The self-titled debut album from Willie and the Giant is a double shot of vintage rock and soul. The retro-minded Nashville band cut these new songs at all-analog studio Welcome to 1979, where an impressive list of legends and contemporaries have recorded before them—Todd Snider and Dave Schools’ Hard Working Americans, The North Mississippi All-Stars, Those Darlins, Jason Isbell, even Animals frontman Eric Burdon.
We wanted that warm, saturated sound that you can only get from tape,” frontman Will Stewart says, ” and Welcome to 1979 specializes in just that. It was cozy, too. Everything there is intentionally stylized to take you four decades back in time.”
“It definitely felt like a special place,” adds six-foot-five lead guitarist Jon Poor (aka The Giant). “From the minute we walked in, we were instantly at ease.”
This positive feel carried over to the sessions, which found the Nashville group’s Alabama roots on prominent display. Both Stewart and Poor were veterans of the Birmingham scene before relocating to Nashville, striking up a friendship and starting Willie and the Giant. For their self-titled debut LP (out April 21 on Cumberland Brothers Music), the band’s two singer-guitarists, plus bassist Grant Prettyman and drummer Mac Kramer were joined in the studio by friend and ‘Bama staple Matt Slocum—who tours with Black Crowes guitarist Rich Robinson—on keys.
Glide is premiering the lead track “Loose Ends,” a song that easily recollects the most endearing moments of 70’s rock including Paul Simon and The Allman Brothers Band and sounds like a B Side on The New Basement Tapes LP.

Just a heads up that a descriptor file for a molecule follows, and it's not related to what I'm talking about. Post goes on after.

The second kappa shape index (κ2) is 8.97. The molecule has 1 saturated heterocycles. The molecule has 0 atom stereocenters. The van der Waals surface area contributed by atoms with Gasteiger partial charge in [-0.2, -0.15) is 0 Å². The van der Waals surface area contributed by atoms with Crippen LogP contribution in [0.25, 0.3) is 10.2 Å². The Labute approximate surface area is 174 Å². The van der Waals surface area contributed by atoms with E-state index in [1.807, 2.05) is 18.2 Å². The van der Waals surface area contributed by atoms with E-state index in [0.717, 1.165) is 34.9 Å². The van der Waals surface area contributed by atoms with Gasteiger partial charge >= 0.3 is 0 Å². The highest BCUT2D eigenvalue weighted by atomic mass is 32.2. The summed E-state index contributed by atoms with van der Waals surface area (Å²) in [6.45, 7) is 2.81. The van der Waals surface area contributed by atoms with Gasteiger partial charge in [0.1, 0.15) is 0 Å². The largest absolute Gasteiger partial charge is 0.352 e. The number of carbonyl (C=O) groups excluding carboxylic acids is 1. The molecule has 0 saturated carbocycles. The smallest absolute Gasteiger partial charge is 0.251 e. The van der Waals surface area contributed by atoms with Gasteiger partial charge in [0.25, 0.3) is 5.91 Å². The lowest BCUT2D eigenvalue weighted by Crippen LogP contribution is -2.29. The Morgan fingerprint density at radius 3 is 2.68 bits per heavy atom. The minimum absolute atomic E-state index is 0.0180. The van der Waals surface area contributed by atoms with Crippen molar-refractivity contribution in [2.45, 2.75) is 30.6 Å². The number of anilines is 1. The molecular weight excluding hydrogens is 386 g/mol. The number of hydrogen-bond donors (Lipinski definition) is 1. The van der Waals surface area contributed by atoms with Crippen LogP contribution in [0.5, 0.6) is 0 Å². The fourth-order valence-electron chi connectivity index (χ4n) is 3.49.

“With ‘Loose Ends,’ I was messing around on guitar one Sunday with a simple chord progression—I had the rhythm I wanted, then I started humming the general structure of the melody. I added a pre-chorus, bridge and a chorus later that day, ” recounts Stewart about the single.
“A few weeks went by, and I played the song at Willie and the Giant rehearsal and we began hashing out the arrangement. Our drummer Mac initially followed my strum pattern for the intro beat, but then we decided to go with a straight four-on-the-floor beat for the verse to make it dance and add dynamics. The dual-guitar outro was added a few weeks after we started rehearsing the song—it’s a tip of the hat to the Dickey Betts/Duane Allman-style guitar harmonies I grew up listening to for hours on end in my bedroom as a kid, and I think it’s a fitting way to close out the song.
“Lyrically, ‘Loose Ends’ is about redemption and handling personal problems that had been left hanging in the balance. I wanted it to have an uplifting feel, and an overall sense of resolve. We recorded pretty much everything for the song live to tape at Welcome to 1979 studios in Nashville. Only the dual guitar lines and the vocals were overdubbed. Outside of that, everything was live, and we’re very happy with the way it turned out.”
The spontaneous results on the album offer up plenty of eclectic magic— sweltering swamp grooves, dark and lonesome spaghetti-Western tunes offset by feel-good soul-pop ditties, gorgeous dueling guitar melodies, fist-pumping no-frills American rock & roll, glammy ‘70s raveups, fiery Southern anthems and stadium-ready psychedelic blues epics.
To preorder the new album visit the band’s website.